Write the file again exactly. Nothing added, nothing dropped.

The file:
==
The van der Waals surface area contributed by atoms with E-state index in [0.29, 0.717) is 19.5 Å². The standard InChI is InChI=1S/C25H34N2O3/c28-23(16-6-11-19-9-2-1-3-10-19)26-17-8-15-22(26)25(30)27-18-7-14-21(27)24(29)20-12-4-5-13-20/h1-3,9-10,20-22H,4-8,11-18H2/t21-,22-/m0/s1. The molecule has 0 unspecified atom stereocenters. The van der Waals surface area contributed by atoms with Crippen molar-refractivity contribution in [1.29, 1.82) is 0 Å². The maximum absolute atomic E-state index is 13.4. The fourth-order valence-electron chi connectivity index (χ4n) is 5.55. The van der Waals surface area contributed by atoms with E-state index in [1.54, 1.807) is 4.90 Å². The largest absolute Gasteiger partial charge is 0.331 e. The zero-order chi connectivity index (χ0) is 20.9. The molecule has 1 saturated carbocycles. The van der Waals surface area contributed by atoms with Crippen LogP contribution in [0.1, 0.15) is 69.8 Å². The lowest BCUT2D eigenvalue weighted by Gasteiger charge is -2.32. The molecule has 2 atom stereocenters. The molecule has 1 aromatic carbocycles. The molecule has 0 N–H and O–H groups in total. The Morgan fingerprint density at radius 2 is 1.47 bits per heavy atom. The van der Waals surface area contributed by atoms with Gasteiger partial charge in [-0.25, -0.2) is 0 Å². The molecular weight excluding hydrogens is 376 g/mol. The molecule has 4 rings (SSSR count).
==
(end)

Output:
The van der Waals surface area contributed by atoms with E-state index in [0.29, 0.717) is 19.5 Å². The standard InChI is InChI=1S/C25H34N2O3/c28-23(16-6-11-19-9-2-1-3-10-19)26-17-8-15-22(26)25(30)27-18-7-14-21(27)24(29)20-12-4-5-13-20/h1-3,9-10,20-22H,4-8,11-18H2/t21-,22-/m0/s1. The molecule has 0 unspecified atom stereocenters. The van der Waals surface area contributed by atoms with Crippen molar-refractivity contribution in [1.29, 1.82) is 0 Å². The maximum absolute atomic E-state index is 13.4. The fourth-order valence-electron chi connectivity index (χ4n) is 5.55. The van der Waals surface area contributed by atoms with E-state index in [1.54, 1.807) is 4.90 Å². The largest absolute Gasteiger partial charge is 0.331 e. The zero-order chi connectivity index (χ0) is 20.9. The molecule has 1 saturated carbocycles. The van der Waals surface area contributed by atoms with Crippen LogP contribution in [0.1, 0.15) is 69.8 Å². The lowest BCUT2D eigenvalue weighted by Gasteiger charge is -2.32. The molecule has 2 atom stereocenters. The molecule has 1 aromatic carbocycles. The molecule has 0 N–H and O–H groups in total. The Morgan fingerprint density at radius 2 is 1.47 bits per heavy atom. The van der Waals surface area contributed by atoms with Gasteiger partial charge in [-0.25, -0.2) is 0 Å². The molecular weight excluding hydrogens is 376 g/mol. The molecule has 4 rings (SSSR count).